NEW YORK – It is hard to find anyone in health care who does not believe that spending $100 now on healthy behavior – exercise and proper nutrition, counseling for pre-diabetics, risk monitoring, and so on – could yield more than $200 in reduced costs and improved outcomes later. The numbers are fuzzy, of course, and there are plenty of methodological caveats, but there is little dispute about the desirability of such an approach.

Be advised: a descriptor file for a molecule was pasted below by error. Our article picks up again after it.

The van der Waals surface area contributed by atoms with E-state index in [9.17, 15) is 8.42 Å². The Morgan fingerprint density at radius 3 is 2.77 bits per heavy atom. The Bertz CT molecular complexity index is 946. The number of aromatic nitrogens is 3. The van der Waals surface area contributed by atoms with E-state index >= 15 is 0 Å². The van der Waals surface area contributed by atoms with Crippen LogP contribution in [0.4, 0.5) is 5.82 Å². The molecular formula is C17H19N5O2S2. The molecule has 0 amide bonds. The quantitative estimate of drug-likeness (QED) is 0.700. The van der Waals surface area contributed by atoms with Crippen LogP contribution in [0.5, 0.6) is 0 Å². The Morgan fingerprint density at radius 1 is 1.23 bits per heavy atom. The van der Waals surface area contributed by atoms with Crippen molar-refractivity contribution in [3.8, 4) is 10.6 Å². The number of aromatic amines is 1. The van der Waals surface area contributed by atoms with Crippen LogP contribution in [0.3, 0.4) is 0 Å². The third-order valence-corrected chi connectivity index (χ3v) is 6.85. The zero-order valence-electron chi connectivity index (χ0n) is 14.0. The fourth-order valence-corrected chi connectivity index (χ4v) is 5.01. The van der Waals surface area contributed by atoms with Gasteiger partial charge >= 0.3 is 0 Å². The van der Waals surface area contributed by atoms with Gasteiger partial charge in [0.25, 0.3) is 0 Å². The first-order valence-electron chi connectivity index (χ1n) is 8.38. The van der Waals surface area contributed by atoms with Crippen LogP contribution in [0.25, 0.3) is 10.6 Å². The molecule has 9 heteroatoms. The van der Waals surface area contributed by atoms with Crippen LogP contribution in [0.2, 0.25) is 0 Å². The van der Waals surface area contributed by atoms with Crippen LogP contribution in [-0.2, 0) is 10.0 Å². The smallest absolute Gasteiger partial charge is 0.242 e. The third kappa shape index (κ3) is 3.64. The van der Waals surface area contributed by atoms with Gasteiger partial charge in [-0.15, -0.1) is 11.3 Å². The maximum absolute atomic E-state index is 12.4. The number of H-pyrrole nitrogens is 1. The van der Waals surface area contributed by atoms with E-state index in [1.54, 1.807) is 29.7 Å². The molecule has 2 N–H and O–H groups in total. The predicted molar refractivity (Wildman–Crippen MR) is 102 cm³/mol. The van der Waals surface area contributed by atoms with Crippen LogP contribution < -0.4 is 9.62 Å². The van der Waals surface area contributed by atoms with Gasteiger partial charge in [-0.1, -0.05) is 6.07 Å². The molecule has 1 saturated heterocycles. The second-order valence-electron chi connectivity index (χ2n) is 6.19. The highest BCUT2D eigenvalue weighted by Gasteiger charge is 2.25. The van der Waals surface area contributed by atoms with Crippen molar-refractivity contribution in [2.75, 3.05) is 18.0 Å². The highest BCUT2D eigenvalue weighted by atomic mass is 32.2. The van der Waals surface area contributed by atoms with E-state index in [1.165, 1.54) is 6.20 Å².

And yet neither individuals nor communities seem to act on the basis of this knowledge. Individuals often lack willpower or access to healthy food or convenient exercise facilities, and are surrounded by poor examples that encourage instant gratification rather than effort and restraint. And, on a broader, institutional scale, the money spent and the money to be gained do not belong to the same pocket.